In my previous post, I wrote about three free agents who, while “under the radar”, still made sense for the Blue Jays to consider in the upcoming offseason. To continue with that train of thought, but to push even further out of the conventional, here are three other potential free agent targets to throw into the Blue Jays conversation for 2015-16.
#1 – Kenta Maeda
I know what you are thinking – who?
Kenta is a right-handed pitcher currently playing for the Hiroshima Toyo Carp of the Nippon Professional Baseball (NPB) league in Japan. He won the Sawamura Award (the Japanese Cy Young) in 2010 and 2015, pitching to a 15-8 record with a 2.09 ERA and 175 strikeouts in 206⅓ innings this season. Kenta had expressed an interest in pitching in the MLB in 2015, but his team declined to post him last offseason. There is speculation that they will post Kenta in the 2015 offseason, under the new rules whereby any team who offers the maximim $20 million posting fee can negotiate with him.
Why I like Kenta: He is only 27 years old, and has pitched in the NPB for eight years, averaging almost 200 innings per year and without serious injury. He does not have overpowering stuff, but he has a 93 mph fastball and three other major-league calibre pitches, excellent control, and good baseball smarts. He does not have the overpowering repetoire of a Darvish, but instead projects as an inning-eating #3 starter.
Why I see Kenta as a long shot: The success of Yu Darvish and Hyun-Jin Ryu have raised the profile – and thus likely the price – of top Asian pitchers. Some have projected a contract of 5/$75mil, which (when added to the posting fee) would make him a $20 million AAV pitcher without ever having played a mlb game. Further, Kenta’s 6’0″ 154 lb frame raises questions about how much longer he can continue to pitch at the 200 IP level.
#2 – Greg Holland
So you are probably thinking: what is so crazy about Greg Holland? He has been one of the top closers in baseball over the last few years, and with Osuna (hopefully!) graduating to the starting rotation, he would slide right in, no?
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Start with the negatives. Holland underwentTommy John
surgery in October, and so will miss all of the 2016 year. Even before the surgery, his 2015 ERA of 3.83 was almost 2.5 runs higher than his 2014 ERA of 1.44 … or his 2013 ERA of 1.21. So even if a team did sign him, knowing that he would be out of action for a full season, they would not know which Greg Holland they would be getting when he returned in 2017. And just in case you thought that Greg might be available at a significant discount, given all these negatives, think again – his agent is Scott Boras.
But now consider the positives. This Holland’s first Tommy John, and the successs rate now is far higher than in prior years. He is only 29, so will be coming back in 2017 at 30 years old. And in 2013-14 his 1.32 ERA was the best in baseball (100 IP). And just maybe (say I, foolishly) the injury risk will be sufficient to drive his price down to a level that makes sense for the Jays when the time comes down the road that he is willing to sign?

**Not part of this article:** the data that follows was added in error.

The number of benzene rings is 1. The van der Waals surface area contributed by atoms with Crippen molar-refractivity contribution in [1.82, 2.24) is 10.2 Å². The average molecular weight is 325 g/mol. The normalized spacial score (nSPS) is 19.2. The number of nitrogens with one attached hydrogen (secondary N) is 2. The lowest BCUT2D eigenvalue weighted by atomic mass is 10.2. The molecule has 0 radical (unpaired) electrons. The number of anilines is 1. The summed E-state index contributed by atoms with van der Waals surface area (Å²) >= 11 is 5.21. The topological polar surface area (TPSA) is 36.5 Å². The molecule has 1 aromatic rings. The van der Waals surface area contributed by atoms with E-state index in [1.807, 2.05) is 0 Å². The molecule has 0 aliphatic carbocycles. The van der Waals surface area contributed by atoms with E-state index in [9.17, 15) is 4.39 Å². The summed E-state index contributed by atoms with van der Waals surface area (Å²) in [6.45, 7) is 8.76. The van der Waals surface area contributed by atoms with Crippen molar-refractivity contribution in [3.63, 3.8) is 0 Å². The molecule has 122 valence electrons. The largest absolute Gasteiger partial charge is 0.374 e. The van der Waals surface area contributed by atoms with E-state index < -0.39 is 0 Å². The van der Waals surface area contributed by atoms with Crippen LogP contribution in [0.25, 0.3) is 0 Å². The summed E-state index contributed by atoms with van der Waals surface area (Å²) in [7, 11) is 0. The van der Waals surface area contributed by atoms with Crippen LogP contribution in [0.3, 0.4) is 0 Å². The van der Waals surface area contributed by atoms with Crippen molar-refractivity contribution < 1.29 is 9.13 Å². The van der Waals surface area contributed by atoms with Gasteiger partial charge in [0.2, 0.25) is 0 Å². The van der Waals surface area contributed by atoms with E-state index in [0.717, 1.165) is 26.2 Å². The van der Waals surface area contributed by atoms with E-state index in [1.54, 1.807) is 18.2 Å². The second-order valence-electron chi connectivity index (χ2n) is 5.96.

#3 – Ian Desmond
Right, you are thinking. Just what we need. With Tulo, Gogo and Devo already fighting over two infield spots, and Darwin Barney hiding in the shadows as a potential bench piece, why on earth would we need another shortstop – particularly one coming off an almost-career-worst 83 wRC+ season?
Mr. Desmond has a problem. Going into 2015, he was considered a near-lock for a multi-year $100+ million contract when he turned free agent. But his 1.7 WAR in 2015 may have opened a few eyes, and his Steamer projection of a 1.9 WAR in 2016 is likely not helping either. That multi-year deal for megabucks, while still possible, may be a lot harder to find.
What Desmond may need is a year or two on a pillow contract to re-establish his value. In a hitter’s park, to make him look good. Preferably in a hitter’s division, so his away stats are also strong. On a team full of good hitters, to ensure he sees good pitches and to inflate stats like RBIs and Runs Scored. And finally, playing for a contender so he can demonstrate how well he plays “when it counts” (and possibly get a World Series ring). Sound like any club that we know?
Which brings us to Tulo, who says euphemistically that he found it “hard to feel settled” in Toronto. And whose five 5+ WAR years out of the last seven might bring a top starting pitcher in trade. Leaving the SS position open for Desmond, to hopefully excel in 2016 and then decline a qualifying offer on the way out the door.
The bottom line: There you have it. Three players who could be a fit for the Jays, but each unlikely for different reasons. But as Alex Anthoupolos taught us, in the offseason, the best advice is to expect the unexpected. Especially during a time of Mark Shapiro and organizational transition. So perhaps they are not that crazy after all?